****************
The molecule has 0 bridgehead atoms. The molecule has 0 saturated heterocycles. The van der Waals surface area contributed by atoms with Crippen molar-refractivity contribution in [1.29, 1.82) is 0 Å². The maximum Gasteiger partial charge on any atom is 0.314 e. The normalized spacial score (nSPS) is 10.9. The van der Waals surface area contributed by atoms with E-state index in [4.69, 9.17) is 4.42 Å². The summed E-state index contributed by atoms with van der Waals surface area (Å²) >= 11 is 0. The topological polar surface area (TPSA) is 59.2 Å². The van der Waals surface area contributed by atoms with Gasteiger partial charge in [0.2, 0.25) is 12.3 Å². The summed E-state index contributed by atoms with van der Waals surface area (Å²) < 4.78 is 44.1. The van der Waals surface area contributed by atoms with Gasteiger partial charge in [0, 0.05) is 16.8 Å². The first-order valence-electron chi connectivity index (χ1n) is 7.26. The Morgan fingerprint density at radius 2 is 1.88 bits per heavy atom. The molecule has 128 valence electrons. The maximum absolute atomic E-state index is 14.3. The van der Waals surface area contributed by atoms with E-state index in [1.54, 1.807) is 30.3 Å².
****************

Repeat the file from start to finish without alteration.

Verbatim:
The molecule has 0 bridgehead atoms. The molecule has 0 saturated heterocycles. The van der Waals surface area contributed by atoms with Crippen molar-refractivity contribution in [1.29, 1.82) is 0 Å². The maximum Gasteiger partial charge on any atom is 0.314 e. The normalized spacial score (nSPS) is 10.9. The van der Waals surface area contributed by atoms with E-state index in [4.69, 9.17) is 4.42 Å². The summed E-state index contributed by atoms with van der Waals surface area (Å²) >= 11 is 0. The topological polar surface area (TPSA) is 59.2 Å². The van der Waals surface area contributed by atoms with Gasteiger partial charge in [0.2, 0.25) is 12.3 Å². The summed E-state index contributed by atoms with van der Waals surface area (Å²) < 4.78 is 44.1. The van der Waals surface area contributed by atoms with Gasteiger partial charge in [0, 0.05) is 16.8 Å². The first-order valence-electron chi connectivity index (χ1n) is 7.26. The Morgan fingerprint density at radius 2 is 1.88 bits per heavy atom. The molecule has 128 valence electrons. The maximum absolute atomic E-state index is 14.3. The van der Waals surface area contributed by atoms with E-state index in [1.54, 1.807) is 30.3 Å².